A solitary, tall, moderately slow growing, monoecious, crownshaft palm. Common in cultivation, locally common in the wild. It has a smooth, light-grey trunk, 15 m. (49 ft.) tall, 20 cm. (8 inch) diameter with no obvious leaf scars, and huge segmented, pinnate (feather) leaves, 3 m. (10 ft.) long, 0.6 m. (2 ft.) wide, dark green above and beneath.
Wettinia quinaria can survive freezing temperatures to about -3.8°C (25°F), but freezing is best avoided. It naturally occurs in wet rainforest or seasonally wet forest in montane locations. In this type of natural environment temperature fluctuations are slight, and this palm prefers a constantly cool or mild climate with little temperature difference between day & night, and Summer & Winter. Under extreme freezing conditions we recommend you keep this palm as dry as possible, and well wrapped up.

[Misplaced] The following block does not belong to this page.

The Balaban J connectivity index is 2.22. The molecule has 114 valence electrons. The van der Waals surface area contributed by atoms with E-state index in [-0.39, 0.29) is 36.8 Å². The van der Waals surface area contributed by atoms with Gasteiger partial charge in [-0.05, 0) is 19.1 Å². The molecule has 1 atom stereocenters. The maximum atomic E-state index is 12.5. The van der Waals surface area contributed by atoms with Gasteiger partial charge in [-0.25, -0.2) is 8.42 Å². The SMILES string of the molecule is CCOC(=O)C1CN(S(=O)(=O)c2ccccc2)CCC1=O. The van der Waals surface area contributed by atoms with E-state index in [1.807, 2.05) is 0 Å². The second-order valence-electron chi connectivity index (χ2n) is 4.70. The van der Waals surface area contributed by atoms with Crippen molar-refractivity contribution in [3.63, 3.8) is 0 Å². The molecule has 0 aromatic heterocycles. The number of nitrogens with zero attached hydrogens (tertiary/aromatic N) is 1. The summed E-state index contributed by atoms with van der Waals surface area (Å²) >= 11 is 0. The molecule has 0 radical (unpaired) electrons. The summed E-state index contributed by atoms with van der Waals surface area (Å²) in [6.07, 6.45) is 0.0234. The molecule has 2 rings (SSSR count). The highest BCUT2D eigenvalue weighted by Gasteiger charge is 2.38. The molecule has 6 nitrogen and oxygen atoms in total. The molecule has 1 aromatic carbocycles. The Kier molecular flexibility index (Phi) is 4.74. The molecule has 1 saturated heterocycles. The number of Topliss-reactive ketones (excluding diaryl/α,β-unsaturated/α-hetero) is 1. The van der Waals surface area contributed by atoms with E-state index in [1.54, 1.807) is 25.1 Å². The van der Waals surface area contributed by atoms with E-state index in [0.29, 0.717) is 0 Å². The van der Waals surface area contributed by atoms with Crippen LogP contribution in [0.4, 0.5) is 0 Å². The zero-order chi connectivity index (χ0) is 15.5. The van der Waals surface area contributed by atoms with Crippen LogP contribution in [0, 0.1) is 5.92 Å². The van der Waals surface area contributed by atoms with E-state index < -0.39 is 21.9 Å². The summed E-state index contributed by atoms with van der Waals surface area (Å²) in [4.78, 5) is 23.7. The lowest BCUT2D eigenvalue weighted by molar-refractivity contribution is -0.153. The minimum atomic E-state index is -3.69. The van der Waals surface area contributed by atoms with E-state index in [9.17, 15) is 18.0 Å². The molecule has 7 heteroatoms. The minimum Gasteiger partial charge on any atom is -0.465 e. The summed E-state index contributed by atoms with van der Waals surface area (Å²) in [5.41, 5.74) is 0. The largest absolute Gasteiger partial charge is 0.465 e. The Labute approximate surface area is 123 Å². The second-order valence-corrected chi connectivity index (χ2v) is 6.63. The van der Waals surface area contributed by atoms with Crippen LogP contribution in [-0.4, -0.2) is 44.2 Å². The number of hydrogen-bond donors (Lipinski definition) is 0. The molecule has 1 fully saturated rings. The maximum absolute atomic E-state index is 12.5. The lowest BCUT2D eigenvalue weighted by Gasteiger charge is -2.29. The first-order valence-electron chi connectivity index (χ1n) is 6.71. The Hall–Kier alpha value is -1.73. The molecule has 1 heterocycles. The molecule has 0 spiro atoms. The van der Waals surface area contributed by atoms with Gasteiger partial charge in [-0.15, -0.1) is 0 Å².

Stem solitary, 8-15 m tall and 10-20 cm in diameter, smooth. Leaves 3-5.5 m long; pinnae 35-60 on each side, entire, pendulous, sparsely pubescent below, the central ones 60-115 cm long and 4-12 cm wide, with 16-18 prominent veins. Inflorescences 5-7 per node; peduncle 10-40 cm long; rachis 1-8 cm long; branches 4-7, to 40 cm long. Male flowers ca. 8 mm long, with 8-11 stamens. Female flowers densely crowded along the branches, to 20 mm long. Fruits green, with sparse white pubescence, ca. 2-3.5 cm long and 1.5-2.5 cm in diameter, forming 4-7 sausage-like clusters.
W Colombia and Ecuador, in wet forest up to 1000 m elevation. Often dominant in areas with more than 4000 mm precipitation.
Nativo para, Colombia, Ecuador
Very abundant in lowland to premontane rain forest, from sea-level to 1000 m elevation. One of the most common palm trees of the Pacific coast.